Why Neighborhoods Matter

Children from low-income neighborhoods enter Kindergarten 60 percent behind their middle-class counterparts in learning development. 1

As they progress through school, this educational gap increases.

The school dropout rate for children from under-resourced neighborhoods is five-times greater than students who reside in higher-income neighborhoods.

Research shows that children from under-resourced neighborhoods are more likely to experience:

Children are more successful in school if they are read to at least 15 minutes a day, disciplined in effective and loving ways, and provided quality health care.

A nurturing relationship between parents and children during the early stages of life helps the development of an area of the brain involved in learning, memory, and stress response, which prepares the children for success in school.

Why do we concentrate our efforts in just one neighborhood?


Footnote:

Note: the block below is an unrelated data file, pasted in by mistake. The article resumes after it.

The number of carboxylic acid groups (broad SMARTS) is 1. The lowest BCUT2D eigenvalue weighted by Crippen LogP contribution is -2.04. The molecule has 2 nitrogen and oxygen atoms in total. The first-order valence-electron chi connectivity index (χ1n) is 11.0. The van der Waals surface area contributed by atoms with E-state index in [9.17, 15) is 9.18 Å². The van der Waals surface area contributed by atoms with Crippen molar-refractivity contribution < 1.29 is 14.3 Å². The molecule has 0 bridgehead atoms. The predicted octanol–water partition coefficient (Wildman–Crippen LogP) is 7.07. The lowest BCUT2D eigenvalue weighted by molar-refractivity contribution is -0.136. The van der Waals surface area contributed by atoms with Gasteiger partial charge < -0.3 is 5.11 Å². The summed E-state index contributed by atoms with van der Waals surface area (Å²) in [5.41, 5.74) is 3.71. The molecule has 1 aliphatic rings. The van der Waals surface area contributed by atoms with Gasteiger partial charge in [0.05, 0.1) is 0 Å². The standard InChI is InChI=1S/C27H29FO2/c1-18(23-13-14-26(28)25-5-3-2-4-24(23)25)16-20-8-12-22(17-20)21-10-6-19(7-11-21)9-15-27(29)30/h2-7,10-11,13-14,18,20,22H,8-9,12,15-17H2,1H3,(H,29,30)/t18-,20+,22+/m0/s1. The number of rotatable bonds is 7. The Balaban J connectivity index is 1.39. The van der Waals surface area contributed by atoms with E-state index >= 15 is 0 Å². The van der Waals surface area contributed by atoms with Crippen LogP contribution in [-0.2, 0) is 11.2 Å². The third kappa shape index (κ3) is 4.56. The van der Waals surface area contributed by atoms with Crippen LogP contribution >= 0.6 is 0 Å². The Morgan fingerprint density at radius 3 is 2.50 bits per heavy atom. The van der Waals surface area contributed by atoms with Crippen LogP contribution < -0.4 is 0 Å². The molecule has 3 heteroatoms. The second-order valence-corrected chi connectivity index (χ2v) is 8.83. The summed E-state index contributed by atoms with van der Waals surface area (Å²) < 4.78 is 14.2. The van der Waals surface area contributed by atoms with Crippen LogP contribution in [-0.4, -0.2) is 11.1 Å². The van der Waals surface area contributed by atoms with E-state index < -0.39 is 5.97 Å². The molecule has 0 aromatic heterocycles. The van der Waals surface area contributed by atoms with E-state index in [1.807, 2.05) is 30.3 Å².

1. Jumpstart - jstart.org : America's Early Education Crisis - "In low-income neighborhoods, children start kindergarten 60% behind their peers from affluent communities. When children start kindergarten behind, they are more likely to stay behind for the rest of their lives, and this gap only widens over time. By adulthood, our nation sees an increase in high school drop out rates, unemployment, incarceration, and countless other remediation programs. Every dollar invested in early childhood education produces a return on investment of 10%. Investing in early education benefits society as a whole: Higher high school graduation rates and academic achievement; Lower rates of crime, teen pregnancy, and public assistance dependency; Higher levels of lifetime workforce productivity."